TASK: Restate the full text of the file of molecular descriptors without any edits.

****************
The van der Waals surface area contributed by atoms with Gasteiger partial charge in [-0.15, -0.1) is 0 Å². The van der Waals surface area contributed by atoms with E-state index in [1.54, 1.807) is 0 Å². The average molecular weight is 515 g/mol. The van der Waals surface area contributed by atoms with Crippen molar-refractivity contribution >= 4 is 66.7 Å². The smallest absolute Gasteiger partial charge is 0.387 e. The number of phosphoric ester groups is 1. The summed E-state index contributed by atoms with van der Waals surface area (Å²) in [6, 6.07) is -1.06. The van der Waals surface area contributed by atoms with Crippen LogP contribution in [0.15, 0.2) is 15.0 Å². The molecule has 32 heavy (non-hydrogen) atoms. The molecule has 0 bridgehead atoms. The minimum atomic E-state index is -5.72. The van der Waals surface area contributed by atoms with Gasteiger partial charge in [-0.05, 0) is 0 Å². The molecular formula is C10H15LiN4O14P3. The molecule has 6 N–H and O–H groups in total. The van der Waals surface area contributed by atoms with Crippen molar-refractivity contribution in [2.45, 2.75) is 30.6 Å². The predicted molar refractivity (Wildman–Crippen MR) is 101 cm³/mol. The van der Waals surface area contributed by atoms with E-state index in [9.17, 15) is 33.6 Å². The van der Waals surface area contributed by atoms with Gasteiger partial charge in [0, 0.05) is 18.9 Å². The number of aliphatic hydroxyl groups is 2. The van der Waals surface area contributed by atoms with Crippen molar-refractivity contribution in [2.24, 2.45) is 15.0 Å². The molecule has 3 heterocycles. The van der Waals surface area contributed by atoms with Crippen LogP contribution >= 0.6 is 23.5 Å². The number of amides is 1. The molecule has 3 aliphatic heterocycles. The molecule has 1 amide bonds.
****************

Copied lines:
The van der Waals surface area contributed by atoms with Gasteiger partial charge in [-0.15, -0.1) is 0 Å². The van der Waals surface area contributed by atoms with E-state index in [1.54, 1.807) is 0 Å². The average molecular weight is 515 g/mol. The van der Waals surface area contributed by atoms with Crippen molar-refractivity contribution >= 4 is 66.7 Å². The smallest absolute Gasteiger partial charge is 0.387 e. The number of phosphoric ester groups is 1. The summed E-state index contributed by atoms with van der Waals surface area (Å²) in [6, 6.07) is -1.06. The van der Waals surface area contributed by atoms with Crippen LogP contribution in [0.15, 0.2) is 15.0 Å². The molecule has 32 heavy (non-hydrogen) atoms. The molecule has 0 bridgehead atoms. The minimum atomic E-state index is -5.72. The van der Waals surface area contributed by atoms with Gasteiger partial charge in [-0.05, 0) is 0 Å². The molecular formula is C10H15LiN4O14P3. The molecule has 6 N–H and O–H groups in total. The van der Waals surface area contributed by atoms with Crippen molar-refractivity contribution in [2.45, 2.75) is 30.6 Å². The predicted molar refractivity (Wildman–Crippen MR) is 101 cm³/mol. The van der Waals surface area contributed by atoms with E-state index in [9.17, 15) is 33.6 Å². The van der Waals surface area contributed by atoms with Gasteiger partial charge in [0, 0.05) is 18.9 Å². The number of aliphatic hydroxyl groups is 2. The van der Waals surface area contributed by atoms with Crippen molar-refractivity contribution in [2.24, 2.45) is 15.0 Å². The molecule has 3 heterocycles. The van der Waals surface area contributed by atoms with Crippen LogP contribution >= 0.6 is 23.5 Å². The number of amides is 1. The molecule has 3 aliphatic heterocycles. The molecule has 1 amide bonds.